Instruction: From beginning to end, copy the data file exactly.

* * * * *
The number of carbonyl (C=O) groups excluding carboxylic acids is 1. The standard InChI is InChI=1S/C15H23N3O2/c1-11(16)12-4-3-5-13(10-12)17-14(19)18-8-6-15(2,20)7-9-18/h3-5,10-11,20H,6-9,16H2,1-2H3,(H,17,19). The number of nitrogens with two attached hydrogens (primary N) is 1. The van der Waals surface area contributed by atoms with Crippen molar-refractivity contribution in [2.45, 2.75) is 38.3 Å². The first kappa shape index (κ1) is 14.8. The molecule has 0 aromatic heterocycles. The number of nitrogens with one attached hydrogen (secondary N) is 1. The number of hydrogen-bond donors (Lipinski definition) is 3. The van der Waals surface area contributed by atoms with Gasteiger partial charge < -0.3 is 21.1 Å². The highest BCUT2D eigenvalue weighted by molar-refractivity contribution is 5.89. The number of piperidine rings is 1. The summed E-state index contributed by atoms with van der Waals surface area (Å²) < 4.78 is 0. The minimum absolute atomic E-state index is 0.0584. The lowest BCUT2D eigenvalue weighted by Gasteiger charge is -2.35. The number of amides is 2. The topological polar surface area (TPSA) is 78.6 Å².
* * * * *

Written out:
The number of carbonyl (C=O) groups excluding carboxylic acids is 1. The standard InChI is InChI=1S/C15H23N3O2/c1-11(16)12-4-3-5-13(10-12)17-14(19)18-8-6-15(2,20)7-9-18/h3-5,10-11,20H,6-9,16H2,1-2H3,(H,17,19). The number of nitrogens with two attached hydrogens (primary N) is 1. The van der Waals surface area contributed by atoms with Crippen molar-refractivity contribution in [2.45, 2.75) is 38.3 Å². The first kappa shape index (κ1) is 14.8. The molecule has 0 aromatic heterocycles. The number of nitrogens with one attached hydrogen (secondary N) is 1. The number of hydrogen-bond donors (Lipinski definition) is 3. The van der Waals surface area contributed by atoms with Gasteiger partial charge < -0.3 is 21.1 Å². The highest BCUT2D eigenvalue weighted by molar-refractivity contribution is 5.89. The number of piperidine rings is 1. The summed E-state index contributed by atoms with van der Waals surface area (Å²) < 4.78 is 0. The minimum absolute atomic E-state index is 0.0584. The lowest BCUT2D eigenvalue weighted by Gasteiger charge is -2.35. The number of amides is 2. The topological polar surface area (TPSA) is 78.6 Å².